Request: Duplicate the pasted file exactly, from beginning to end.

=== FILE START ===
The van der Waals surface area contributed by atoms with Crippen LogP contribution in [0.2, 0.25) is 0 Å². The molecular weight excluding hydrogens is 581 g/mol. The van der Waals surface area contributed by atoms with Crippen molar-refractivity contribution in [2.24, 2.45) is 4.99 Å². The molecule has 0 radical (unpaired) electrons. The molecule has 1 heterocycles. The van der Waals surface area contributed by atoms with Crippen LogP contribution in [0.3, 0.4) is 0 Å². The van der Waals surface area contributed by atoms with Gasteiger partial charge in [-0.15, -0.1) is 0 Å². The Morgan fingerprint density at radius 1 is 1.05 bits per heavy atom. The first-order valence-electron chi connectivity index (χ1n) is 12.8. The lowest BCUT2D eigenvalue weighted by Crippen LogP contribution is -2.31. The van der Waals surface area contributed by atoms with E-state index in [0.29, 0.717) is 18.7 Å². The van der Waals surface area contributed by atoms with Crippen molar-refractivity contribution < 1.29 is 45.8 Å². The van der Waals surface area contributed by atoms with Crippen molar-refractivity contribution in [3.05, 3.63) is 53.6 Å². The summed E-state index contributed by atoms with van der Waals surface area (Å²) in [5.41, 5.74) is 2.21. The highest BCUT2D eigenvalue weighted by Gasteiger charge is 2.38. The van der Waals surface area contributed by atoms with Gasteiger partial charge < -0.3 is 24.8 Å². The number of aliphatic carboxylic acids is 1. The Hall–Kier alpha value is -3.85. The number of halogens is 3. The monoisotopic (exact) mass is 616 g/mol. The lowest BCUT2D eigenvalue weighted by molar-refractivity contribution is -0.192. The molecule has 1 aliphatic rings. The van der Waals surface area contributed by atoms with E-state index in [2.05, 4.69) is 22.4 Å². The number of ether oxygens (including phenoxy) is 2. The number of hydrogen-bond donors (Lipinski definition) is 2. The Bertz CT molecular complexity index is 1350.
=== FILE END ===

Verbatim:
The van der Waals surface area contributed by atoms with Crippen LogP contribution in [0.2, 0.25) is 0 Å². The molecular weight excluding hydrogens is 581 g/mol. The van der Waals surface area contributed by atoms with Crippen molar-refractivity contribution in [2.24, 2.45) is 4.99 Å². The molecule has 0 radical (unpaired) electrons. The molecule has 1 heterocycles. The van der Waals surface area contributed by atoms with Crippen LogP contribution in [0.3, 0.4) is 0 Å². The van der Waals surface area contributed by atoms with Gasteiger partial charge in [-0.15, -0.1) is 0 Å². The Morgan fingerprint density at radius 1 is 1.05 bits per heavy atom. The first-order valence-electron chi connectivity index (χ1n) is 12.8. The lowest BCUT2D eigenvalue weighted by Crippen LogP contribution is -2.31. The van der Waals surface area contributed by atoms with E-state index in [0.29, 0.717) is 18.7 Å². The van der Waals surface area contributed by atoms with Crippen molar-refractivity contribution < 1.29 is 45.8 Å². The van der Waals surface area contributed by atoms with Crippen molar-refractivity contribution in [3.05, 3.63) is 53.6 Å². The summed E-state index contributed by atoms with van der Waals surface area (Å²) in [5.41, 5.74) is 2.21. The highest BCUT2D eigenvalue weighted by Gasteiger charge is 2.38. The van der Waals surface area contributed by atoms with Gasteiger partial charge < -0.3 is 24.8 Å². The number of aliphatic carboxylic acids is 1. The Hall–Kier alpha value is -3.85. The number of halogens is 3. The monoisotopic (exact) mass is 616 g/mol. The lowest BCUT2D eigenvalue weighted by molar-refractivity contribution is -0.192. The molecule has 1 aliphatic rings. The van der Waals surface area contributed by atoms with E-state index in [2.05, 4.69) is 22.4 Å². The number of ether oxygens (including phenoxy) is 2. The number of hydrogen-bond donors (Lipinski definition) is 2. The Bertz CT molecular complexity index is 1350.